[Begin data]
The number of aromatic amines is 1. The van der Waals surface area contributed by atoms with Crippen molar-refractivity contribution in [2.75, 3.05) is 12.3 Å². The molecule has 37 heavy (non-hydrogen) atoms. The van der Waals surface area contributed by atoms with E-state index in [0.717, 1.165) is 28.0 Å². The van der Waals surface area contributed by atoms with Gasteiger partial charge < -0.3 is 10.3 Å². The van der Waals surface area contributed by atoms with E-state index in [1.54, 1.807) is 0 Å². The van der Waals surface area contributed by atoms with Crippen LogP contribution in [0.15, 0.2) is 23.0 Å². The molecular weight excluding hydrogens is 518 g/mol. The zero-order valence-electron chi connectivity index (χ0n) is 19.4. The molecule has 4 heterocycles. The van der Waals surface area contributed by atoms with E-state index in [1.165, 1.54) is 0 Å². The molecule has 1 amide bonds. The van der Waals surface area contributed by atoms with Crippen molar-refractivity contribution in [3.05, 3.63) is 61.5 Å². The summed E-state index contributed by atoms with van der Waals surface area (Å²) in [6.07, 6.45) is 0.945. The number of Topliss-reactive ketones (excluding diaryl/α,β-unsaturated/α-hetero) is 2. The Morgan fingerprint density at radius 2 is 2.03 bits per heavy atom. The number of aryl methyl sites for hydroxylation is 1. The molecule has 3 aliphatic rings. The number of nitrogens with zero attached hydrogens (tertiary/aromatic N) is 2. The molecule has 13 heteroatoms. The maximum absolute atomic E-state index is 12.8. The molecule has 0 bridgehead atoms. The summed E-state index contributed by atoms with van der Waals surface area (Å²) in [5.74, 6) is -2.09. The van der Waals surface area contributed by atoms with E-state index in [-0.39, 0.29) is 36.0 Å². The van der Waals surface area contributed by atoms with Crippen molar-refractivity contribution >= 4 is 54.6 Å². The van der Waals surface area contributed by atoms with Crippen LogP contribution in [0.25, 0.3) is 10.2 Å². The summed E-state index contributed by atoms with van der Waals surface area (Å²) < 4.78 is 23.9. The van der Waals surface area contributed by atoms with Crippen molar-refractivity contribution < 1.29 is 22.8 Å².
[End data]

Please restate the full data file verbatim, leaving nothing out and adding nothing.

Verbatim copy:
The number of aromatic amines is 1. The van der Waals surface area contributed by atoms with Crippen molar-refractivity contribution in [2.75, 3.05) is 12.3 Å². The molecule has 37 heavy (non-hydrogen) atoms. The van der Waals surface area contributed by atoms with E-state index in [0.717, 1.165) is 28.0 Å². The van der Waals surface area contributed by atoms with Gasteiger partial charge < -0.3 is 10.3 Å². The van der Waals surface area contributed by atoms with E-state index in [1.54, 1.807) is 0 Å². The van der Waals surface area contributed by atoms with Crippen LogP contribution in [0.15, 0.2) is 23.0 Å². The molecular weight excluding hydrogens is 518 g/mol. The zero-order valence-electron chi connectivity index (χ0n) is 19.4. The molecule has 4 heterocycles. The van der Waals surface area contributed by atoms with E-state index in [1.165, 1.54) is 0 Å². The molecule has 1 amide bonds. The van der Waals surface area contributed by atoms with Crippen molar-refractivity contribution in [3.05, 3.63) is 61.5 Å². The summed E-state index contributed by atoms with van der Waals surface area (Å²) in [6.07, 6.45) is 0.945. The number of Topliss-reactive ketones (excluding diaryl/α,β-unsaturated/α-hetero) is 2. The Morgan fingerprint density at radius 2 is 2.03 bits per heavy atom. The number of aryl methyl sites for hydroxylation is 1. The molecule has 3 aliphatic rings. The number of nitrogens with zero attached hydrogens (tertiary/aromatic N) is 2. The molecule has 13 heteroatoms. The maximum absolute atomic E-state index is 12.8. The molecule has 0 bridgehead atoms. The summed E-state index contributed by atoms with van der Waals surface area (Å²) in [5.74, 6) is -2.09. The van der Waals surface area contributed by atoms with E-state index in [-0.39, 0.29) is 36.0 Å². The van der Waals surface area contributed by atoms with Crippen molar-refractivity contribution >= 4 is 54.6 Å². The van der Waals surface area contributed by atoms with Crippen LogP contribution in [0.25, 0.3) is 10.2 Å². The summed E-state index contributed by atoms with van der Waals surface area (Å²) < 4.78 is 23.9. The van der Waals surface area contributed by atoms with Crippen molar-refractivity contribution < 1.29 is 22.8 Å².